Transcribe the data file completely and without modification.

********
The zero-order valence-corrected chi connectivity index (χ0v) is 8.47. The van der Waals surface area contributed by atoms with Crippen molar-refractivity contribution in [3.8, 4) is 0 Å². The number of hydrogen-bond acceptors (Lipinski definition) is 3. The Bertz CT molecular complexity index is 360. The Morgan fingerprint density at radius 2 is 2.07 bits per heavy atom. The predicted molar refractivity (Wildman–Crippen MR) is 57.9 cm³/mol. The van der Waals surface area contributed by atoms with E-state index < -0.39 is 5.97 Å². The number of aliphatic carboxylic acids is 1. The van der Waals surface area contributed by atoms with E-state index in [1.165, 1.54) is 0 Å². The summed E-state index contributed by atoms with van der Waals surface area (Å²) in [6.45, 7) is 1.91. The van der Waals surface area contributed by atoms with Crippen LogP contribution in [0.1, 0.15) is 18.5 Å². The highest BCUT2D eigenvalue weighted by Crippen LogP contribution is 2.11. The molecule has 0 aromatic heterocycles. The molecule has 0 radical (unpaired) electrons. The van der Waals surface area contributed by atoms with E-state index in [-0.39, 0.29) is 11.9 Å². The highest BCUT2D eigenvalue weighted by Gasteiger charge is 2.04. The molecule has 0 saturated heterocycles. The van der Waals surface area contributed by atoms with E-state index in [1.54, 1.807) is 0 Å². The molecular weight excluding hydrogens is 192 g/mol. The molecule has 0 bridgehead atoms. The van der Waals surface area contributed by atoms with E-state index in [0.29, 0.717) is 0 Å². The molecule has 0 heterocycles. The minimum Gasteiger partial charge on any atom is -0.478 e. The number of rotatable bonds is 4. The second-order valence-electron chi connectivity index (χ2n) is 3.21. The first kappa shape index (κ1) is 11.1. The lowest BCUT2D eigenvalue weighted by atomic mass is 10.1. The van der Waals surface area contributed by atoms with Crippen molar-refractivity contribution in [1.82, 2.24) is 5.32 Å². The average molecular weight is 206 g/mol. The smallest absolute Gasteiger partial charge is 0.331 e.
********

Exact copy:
The zero-order valence-corrected chi connectivity index (χ0v) is 8.47. The van der Waals surface area contributed by atoms with Crippen molar-refractivity contribution in [3.8, 4) is 0 Å². The number of hydrogen-bond acceptors (Lipinski definition) is 3. The Bertz CT molecular complexity index is 360. The Morgan fingerprint density at radius 2 is 2.07 bits per heavy atom. The predicted molar refractivity (Wildman–Crippen MR) is 57.9 cm³/mol. The van der Waals surface area contributed by atoms with E-state index < -0.39 is 5.97 Å². The number of aliphatic carboxylic acids is 1. The van der Waals surface area contributed by atoms with E-state index in [1.165, 1.54) is 0 Å². The summed E-state index contributed by atoms with van der Waals surface area (Å²) in [6.45, 7) is 1.91. The van der Waals surface area contributed by atoms with Crippen LogP contribution in [0.1, 0.15) is 18.5 Å². The highest BCUT2D eigenvalue weighted by Crippen LogP contribution is 2.11. The molecule has 0 aromatic heterocycles. The molecule has 0 radical (unpaired) electrons. The van der Waals surface area contributed by atoms with E-state index in [-0.39, 0.29) is 11.9 Å². The highest BCUT2D eigenvalue weighted by Gasteiger charge is 2.04. The molecule has 0 saturated heterocycles. The van der Waals surface area contributed by atoms with E-state index in [1.54, 1.807) is 0 Å². The molecular weight excluding hydrogens is 192 g/mol. The molecule has 0 bridgehead atoms. The van der Waals surface area contributed by atoms with E-state index in [0.29, 0.717) is 0 Å². The molecule has 0 heterocycles. The minimum Gasteiger partial charge on any atom is -0.478 e. The number of rotatable bonds is 4. The second-order valence-electron chi connectivity index (χ2n) is 3.21. The first kappa shape index (κ1) is 11.1. The lowest BCUT2D eigenvalue weighted by atomic mass is 10.1. The van der Waals surface area contributed by atoms with Crippen molar-refractivity contribution in [1.82, 2.24) is 5.32 Å². The average molecular weight is 206 g/mol. The smallest absolute Gasteiger partial charge is 0.331 e.